Qudra in Lebanon endeavours to improve the situation described through school rehabilitation with inclusive features, providing schools with facilities for extra-curricular activities (e.g. sports, playgrounds), offering capacity development for teaching staff, parents and community workers in close cooperation with its partner Ministry of Education and Higher Education. Modules on how to use extra- curricular activities to develop social and personal competencies are jointly developed and being implemented.
Expanding and improving basic vocational skills (GIZ)
The overarching objective of this component is to enhance educational and economic opportunities for host communities and Syrian refugees through skills training measures, in particular for youth and women in Lebanon.
Activities focus on formal and non-formal short-term trainings for both disadvantaged Lebanese and Syrians with an overall aim to strengthen their resilience and contribute to their economic self-sufficiency. Tailor-made training programmes are offered in construction, services and agriculture-related skills that correspond to the demands of the labour market, and they are conducted in collaboration with local NGOs that have context-based expertise and knowledge. The programmes are short (1-3 months), which means that trainees are able to quickly gain the qualifications needed to join the labour market. They focus on providing trainees with on-the-job skills that can immediately be put to use.
Strengthening social cohesion through community-based services (EF)
To foster social stability between refugees and local populations in four host communities in Bekaa-Lebanon, Qudra provides basic services through four semi-permanent community centres. In doing so, this component seeks to prevent children marginalisation through activities reflecting a positive engagement in their communities. Activities also focus on improving opportunities for adults from both communities to develop life skills. Community-based awareness sessions as well as psychosocial support are essential parts of this component, which also aims to improve exchange and ensure the access of refugee and host communities to information on their rights and duties in Lebanon.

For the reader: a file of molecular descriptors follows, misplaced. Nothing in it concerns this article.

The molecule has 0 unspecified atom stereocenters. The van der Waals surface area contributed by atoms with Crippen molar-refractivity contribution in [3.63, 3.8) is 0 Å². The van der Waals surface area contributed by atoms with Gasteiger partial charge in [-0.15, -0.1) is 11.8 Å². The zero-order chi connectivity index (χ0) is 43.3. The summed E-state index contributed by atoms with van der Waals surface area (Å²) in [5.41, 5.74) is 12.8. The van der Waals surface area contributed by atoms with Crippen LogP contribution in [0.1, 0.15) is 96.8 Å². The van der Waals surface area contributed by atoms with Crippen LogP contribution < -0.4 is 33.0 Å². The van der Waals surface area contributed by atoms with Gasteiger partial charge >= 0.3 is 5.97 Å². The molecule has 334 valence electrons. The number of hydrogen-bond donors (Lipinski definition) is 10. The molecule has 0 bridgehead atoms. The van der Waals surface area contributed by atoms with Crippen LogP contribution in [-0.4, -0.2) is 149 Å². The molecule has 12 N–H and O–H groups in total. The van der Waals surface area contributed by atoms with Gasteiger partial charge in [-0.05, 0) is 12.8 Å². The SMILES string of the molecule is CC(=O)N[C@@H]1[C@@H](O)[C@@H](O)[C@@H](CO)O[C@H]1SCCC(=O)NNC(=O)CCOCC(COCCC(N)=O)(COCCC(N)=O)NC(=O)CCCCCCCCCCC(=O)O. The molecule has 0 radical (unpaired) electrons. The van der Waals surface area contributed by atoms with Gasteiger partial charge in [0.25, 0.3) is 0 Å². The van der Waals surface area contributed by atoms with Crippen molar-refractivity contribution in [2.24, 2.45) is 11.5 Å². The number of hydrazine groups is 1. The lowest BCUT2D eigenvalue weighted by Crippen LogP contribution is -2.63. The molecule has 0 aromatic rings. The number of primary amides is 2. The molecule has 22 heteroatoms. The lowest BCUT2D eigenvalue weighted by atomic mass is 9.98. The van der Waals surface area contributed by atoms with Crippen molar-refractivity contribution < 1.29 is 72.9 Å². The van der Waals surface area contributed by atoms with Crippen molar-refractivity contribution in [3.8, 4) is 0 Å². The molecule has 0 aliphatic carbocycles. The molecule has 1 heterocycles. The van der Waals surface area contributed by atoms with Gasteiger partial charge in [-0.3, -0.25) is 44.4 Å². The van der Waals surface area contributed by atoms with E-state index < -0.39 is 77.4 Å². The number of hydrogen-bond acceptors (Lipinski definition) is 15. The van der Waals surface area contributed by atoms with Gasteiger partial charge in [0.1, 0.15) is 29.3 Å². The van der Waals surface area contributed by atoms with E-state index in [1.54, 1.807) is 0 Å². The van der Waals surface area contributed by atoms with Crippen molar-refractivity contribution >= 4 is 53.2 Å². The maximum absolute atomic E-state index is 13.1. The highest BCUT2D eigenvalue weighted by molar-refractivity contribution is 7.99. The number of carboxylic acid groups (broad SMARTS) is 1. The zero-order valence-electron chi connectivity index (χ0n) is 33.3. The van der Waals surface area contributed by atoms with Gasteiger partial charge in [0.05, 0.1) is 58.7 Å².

Promoting regional and national dialogue (GIZ)
Qudra brings refugees, IDPs, host communities and local, national, regional stakeholders together in different platforms in order to encourage all parties to enter constructive dialogue and exchange experiences. Through such a participatory strategy, Qudra events and activities aim to develop new, innovative strategies for an appropriate response to the region’s refugee crisis. Most importantly, this module advocates for and provides the mechanisms of giving a voice to refugees, members of host communities and IDPs.
Qudra in Lebanon, through various event formats and types of activities, play an essential role in building bridges and creating synergies among all relevant actors. EU Madad Labs provide a unique forum for these encounters, where all parties come together to discuss and identify key issues pertaining to the refugee crisis and develop context-based innovative solutions.